Standard & Poor's on Friday raised its sovereign credit ratings on Croatia to 'BBB-/A-3' from 'BB+/B', putting the country's rating after six years back into the investment category owing to an improved situation in the budget and economic recovery.
The BB+/B rating describes a country's debt securities as speculative investment, while BBB-/A-3 is an investment category.
In December 2012, S&P downgraded Croatia's rating to a non-investment category. The outlook now is stable.
Improved fiscal metrics
"The upgrade reflects Croatia's improving fiscal metrics, underpinned by its recent economic recovery thanks to tax-rich domestic demand, but also fiscal consolidation measures implemented by the authorities. "The general government has run primary fiscal surpluses since 2015, including of 3 percent of GDP on average in 2017-2018, with public debt as a share of GDP declining by 10 percentage points between 2015 and 2018.
"Risks to GDP performance, public finance, and financial stability emanating from the bankruptcy of Croatia's largest food retailer Agrokor have abated. We also view the likelihood of fiscal slippages--from the payment of state guarantees against Uljanik shipyard's debt liabilities--as reduced," S&P says.
Economic performance solid and balanced
"Croatia's recent economic performance has been solid and balanced. Growth has been accompanied by recurring current account surpluses, driven by buoyant tourism-related inflows, allowing net external leverage to reduce severalfold to just 13 percent of GDP in 2018.
"The stable outlook balances the potential for a reform-driven faster income convergence with wealthier trading partners against risks emanating from external uncertainties.
"We could raise the ratings over the next two-to-three years if Croatia's economic growth proves resilient to Europe's cyclical slowdown, allowing continued convergence with EU average income levels and possibly aided by removing structural impediments to growth. If public debt reduced faster than we currently anticipate, this could also prove positive for the ratings.
"We could lower the ratings if we observed a material economic downturn, possibly driven by a significant weakening in the external environment, which would reverse recent fiscal gains. An emergence of higher-than-expected contingent liabilities could also put pressure on the ratings if such liabilities caused a sizable fiscal drain or a drag on the economy.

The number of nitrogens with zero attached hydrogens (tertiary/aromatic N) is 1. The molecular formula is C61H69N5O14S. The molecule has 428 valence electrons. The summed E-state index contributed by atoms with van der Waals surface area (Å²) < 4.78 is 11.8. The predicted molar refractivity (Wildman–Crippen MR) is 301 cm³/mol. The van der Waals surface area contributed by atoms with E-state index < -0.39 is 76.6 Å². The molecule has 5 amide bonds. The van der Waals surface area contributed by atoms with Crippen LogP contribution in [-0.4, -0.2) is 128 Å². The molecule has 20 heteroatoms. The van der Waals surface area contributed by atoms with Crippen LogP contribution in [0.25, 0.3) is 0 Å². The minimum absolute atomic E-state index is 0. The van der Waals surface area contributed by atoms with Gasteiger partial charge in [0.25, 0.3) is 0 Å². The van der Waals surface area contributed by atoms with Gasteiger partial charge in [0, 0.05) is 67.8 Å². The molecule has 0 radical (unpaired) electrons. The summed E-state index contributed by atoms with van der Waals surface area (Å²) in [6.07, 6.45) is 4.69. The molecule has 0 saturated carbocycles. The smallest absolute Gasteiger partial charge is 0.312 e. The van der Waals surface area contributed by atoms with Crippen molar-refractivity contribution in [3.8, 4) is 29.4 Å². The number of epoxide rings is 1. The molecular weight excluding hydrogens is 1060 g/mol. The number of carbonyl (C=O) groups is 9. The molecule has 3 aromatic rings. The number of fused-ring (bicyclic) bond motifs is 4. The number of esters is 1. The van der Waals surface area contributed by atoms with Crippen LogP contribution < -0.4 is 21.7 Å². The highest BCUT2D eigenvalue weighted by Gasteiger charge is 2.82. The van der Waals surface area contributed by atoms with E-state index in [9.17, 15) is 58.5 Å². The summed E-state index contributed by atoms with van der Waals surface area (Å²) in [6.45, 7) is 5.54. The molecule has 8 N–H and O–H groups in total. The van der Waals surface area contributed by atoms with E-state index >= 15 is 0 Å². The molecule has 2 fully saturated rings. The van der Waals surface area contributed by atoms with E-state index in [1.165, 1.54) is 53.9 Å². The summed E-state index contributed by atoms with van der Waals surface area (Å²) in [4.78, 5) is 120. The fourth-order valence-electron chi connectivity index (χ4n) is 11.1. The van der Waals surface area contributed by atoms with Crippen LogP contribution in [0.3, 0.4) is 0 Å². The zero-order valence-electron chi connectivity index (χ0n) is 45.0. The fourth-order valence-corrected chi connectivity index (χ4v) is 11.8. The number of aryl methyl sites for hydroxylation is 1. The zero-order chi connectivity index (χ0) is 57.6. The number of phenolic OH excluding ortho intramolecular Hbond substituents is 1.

"External debt has declined amid ongoing export growth and persistent current account surpluses. Recent fiscal improvements also support the ratings," S&P says.
After in 2018 Croatia's economy grew by 2.6 percent, S&P expects economic growth to moderate to around 2.5 percent on average in 2019-2022. "The government has implemented tax and pension reform this year, but demographic trends will continue to weigh on the public purse."
"Croatia's economy has seen resilient growth since emerging from recession in 2015. In its flagship tourism sector, tourist arrivals have almost doubled since 2010 to around 20 million visitors in 2018.
"While tourism-related revenues amount to almost 20 percent of GDP, manufacturing as well as other services such as transportation are also important contributors to GDP," S&P says, noting that personal consumption will remain strong, helped by rising employment and wages as well as tax reforms.
"Investment should benefit from increasing EU fund absorption, public infrastructure investments such as the Peljesac bridge, soaring construction activity generally, and the effects of recent tax reforms.
"Net exports will detract from growth in 2019-2022 as domestic demand pulls in imports. Goods exports already started decelerating in 2018, which could worsen if there is a sizable and protracted slowdown in key trading partners such as Italy or Germany."
"Croatia has made progress on important structural reforms. The third round of taxation reform took effect in January 2019, among other things reducing the VAT rate for certain items. This, in turn, is set to stimulate disposable incomes, while reduced labour costs for employers could support investment activity."
"According to preliminary estimates, Croatia posted a general government surplus in 2018 for the second year in a row. This was supported by higher tax revenues but also expenditure savings, for example on the interest bill."
"The 2018 fiscal results could have been even better if the government guarantee for the struggling Uljanik shipyards had not been activated," says S&P.
Public debt on downward path
S&P analysts estimate that the net general government debt will decline to just below 60 percent of GDP by 2022 from the 75 percent peak in 2015.
They also estimate that inflation will be contained at about 1.5 percent on average over the coming two to three years.
They note that Croatia will be chairing the Council of the EU in the first half of 2020 and that it hopes to join the Exchange Rate Mechanism (ERM II) that same year.
Since early 2018 the country's rating or outlook have been upgraded by the world's three leading rating agencies, with S&P now having raised the country's rating to the investment category.
Fitch is keeping Croatia's rating one grade below and Moody's two grades below the investment category, with Fitch describing the country's outlook as positive and Moody's as stable.